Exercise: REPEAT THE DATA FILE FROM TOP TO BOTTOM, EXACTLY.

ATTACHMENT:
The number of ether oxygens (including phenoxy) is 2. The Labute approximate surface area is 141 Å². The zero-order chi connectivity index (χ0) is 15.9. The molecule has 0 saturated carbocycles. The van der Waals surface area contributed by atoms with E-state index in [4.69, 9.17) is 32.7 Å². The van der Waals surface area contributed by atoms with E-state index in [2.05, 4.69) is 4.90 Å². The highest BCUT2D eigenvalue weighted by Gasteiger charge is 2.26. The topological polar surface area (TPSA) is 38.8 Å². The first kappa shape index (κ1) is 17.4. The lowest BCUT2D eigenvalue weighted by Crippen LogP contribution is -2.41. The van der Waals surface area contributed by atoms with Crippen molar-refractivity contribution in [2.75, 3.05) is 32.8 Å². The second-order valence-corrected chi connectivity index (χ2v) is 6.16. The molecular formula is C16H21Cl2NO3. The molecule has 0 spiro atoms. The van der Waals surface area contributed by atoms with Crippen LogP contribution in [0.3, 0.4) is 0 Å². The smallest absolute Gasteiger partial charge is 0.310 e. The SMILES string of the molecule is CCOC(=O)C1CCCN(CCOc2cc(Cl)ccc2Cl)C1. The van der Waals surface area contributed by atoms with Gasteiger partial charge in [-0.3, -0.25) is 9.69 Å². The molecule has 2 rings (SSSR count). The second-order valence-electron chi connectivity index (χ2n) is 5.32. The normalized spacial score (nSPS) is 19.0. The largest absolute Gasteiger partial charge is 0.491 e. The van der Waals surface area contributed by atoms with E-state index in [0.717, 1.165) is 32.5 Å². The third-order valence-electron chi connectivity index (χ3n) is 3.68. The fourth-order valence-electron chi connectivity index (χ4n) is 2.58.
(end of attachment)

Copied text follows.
The number of ether oxygens (including phenoxy) is 2. The Labute approximate surface area is 141 Å². The zero-order chi connectivity index (χ0) is 15.9. The molecule has 0 saturated carbocycles. The van der Waals surface area contributed by atoms with E-state index in [4.69, 9.17) is 32.7 Å². The van der Waals surface area contributed by atoms with E-state index in [2.05, 4.69) is 4.90 Å². The highest BCUT2D eigenvalue weighted by Gasteiger charge is 2.26. The topological polar surface area (TPSA) is 38.8 Å². The first kappa shape index (κ1) is 17.4. The lowest BCUT2D eigenvalue weighted by Crippen LogP contribution is -2.41. The van der Waals surface area contributed by atoms with Crippen molar-refractivity contribution in [2.75, 3.05) is 32.8 Å². The second-order valence-corrected chi connectivity index (χ2v) is 6.16. The molecular formula is C16H21Cl2NO3. The molecule has 0 spiro atoms. The van der Waals surface area contributed by atoms with Crippen LogP contribution in [0.3, 0.4) is 0 Å². The smallest absolute Gasteiger partial charge is 0.310 e. The SMILES string of the molecule is CCOC(=O)C1CCCN(CCOc2cc(Cl)ccc2Cl)C1. The van der Waals surface area contributed by atoms with Gasteiger partial charge in [-0.3, -0.25) is 9.69 Å². The molecule has 2 rings (SSSR count). The second-order valence-electron chi connectivity index (χ2n) is 5.32. The normalized spacial score (nSPS) is 19.0. The largest absolute Gasteiger partial charge is 0.491 e. The van der Waals surface area contributed by atoms with E-state index in [0.717, 1.165) is 32.5 Å². The third-order valence-electron chi connectivity index (χ3n) is 3.68. The fourth-order valence-electron chi connectivity index (χ4n) is 2.58.